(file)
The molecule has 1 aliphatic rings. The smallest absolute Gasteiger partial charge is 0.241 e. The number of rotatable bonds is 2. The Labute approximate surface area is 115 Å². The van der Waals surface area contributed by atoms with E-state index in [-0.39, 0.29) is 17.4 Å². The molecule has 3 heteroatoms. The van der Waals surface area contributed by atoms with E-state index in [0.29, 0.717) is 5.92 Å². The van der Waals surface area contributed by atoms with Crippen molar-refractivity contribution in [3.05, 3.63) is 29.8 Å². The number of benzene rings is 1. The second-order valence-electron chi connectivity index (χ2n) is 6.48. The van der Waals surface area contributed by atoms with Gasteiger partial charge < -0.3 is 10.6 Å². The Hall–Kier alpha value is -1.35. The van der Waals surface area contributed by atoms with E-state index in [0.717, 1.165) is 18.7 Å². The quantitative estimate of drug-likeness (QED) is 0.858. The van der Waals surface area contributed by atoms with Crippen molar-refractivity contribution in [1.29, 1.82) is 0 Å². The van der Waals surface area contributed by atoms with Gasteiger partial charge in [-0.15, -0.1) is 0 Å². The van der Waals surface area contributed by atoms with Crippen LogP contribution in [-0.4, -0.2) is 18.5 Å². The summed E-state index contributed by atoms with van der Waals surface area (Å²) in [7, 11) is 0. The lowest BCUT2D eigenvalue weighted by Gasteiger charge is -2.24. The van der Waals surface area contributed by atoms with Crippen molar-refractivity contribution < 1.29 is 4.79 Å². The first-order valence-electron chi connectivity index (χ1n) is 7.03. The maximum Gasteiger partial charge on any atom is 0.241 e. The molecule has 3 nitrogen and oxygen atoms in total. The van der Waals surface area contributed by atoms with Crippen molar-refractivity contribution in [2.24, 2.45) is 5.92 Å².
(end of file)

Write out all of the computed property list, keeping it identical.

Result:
The molecule has 1 aliphatic rings. The smallest absolute Gasteiger partial charge is 0.241 e. The number of rotatable bonds is 2. The Labute approximate surface area is 115 Å². The van der Waals surface area contributed by atoms with E-state index in [-0.39, 0.29) is 17.4 Å². The molecule has 3 heteroatoms. The van der Waals surface area contributed by atoms with E-state index in [0.29, 0.717) is 5.92 Å². The van der Waals surface area contributed by atoms with Crippen molar-refractivity contribution in [3.05, 3.63) is 29.8 Å². The number of benzene rings is 1. The second-order valence-electron chi connectivity index (χ2n) is 6.48. The van der Waals surface area contributed by atoms with Gasteiger partial charge < -0.3 is 10.6 Å². The Hall–Kier alpha value is -1.35. The van der Waals surface area contributed by atoms with E-state index in [0.717, 1.165) is 18.7 Å². The quantitative estimate of drug-likeness (QED) is 0.858. The van der Waals surface area contributed by atoms with Crippen molar-refractivity contribution in [1.29, 1.82) is 0 Å². The van der Waals surface area contributed by atoms with Gasteiger partial charge in [-0.15, -0.1) is 0 Å². The van der Waals surface area contributed by atoms with Crippen LogP contribution in [-0.4, -0.2) is 18.5 Å². The summed E-state index contributed by atoms with van der Waals surface area (Å²) in [7, 11) is 0. The lowest BCUT2D eigenvalue weighted by Gasteiger charge is -2.24. The van der Waals surface area contributed by atoms with Crippen molar-refractivity contribution < 1.29 is 4.79 Å². The first-order valence-electron chi connectivity index (χ1n) is 7.03. The maximum Gasteiger partial charge on any atom is 0.241 e. The molecule has 3 nitrogen and oxygen atoms in total. The van der Waals surface area contributed by atoms with Crippen molar-refractivity contribution in [2.24, 2.45) is 5.92 Å².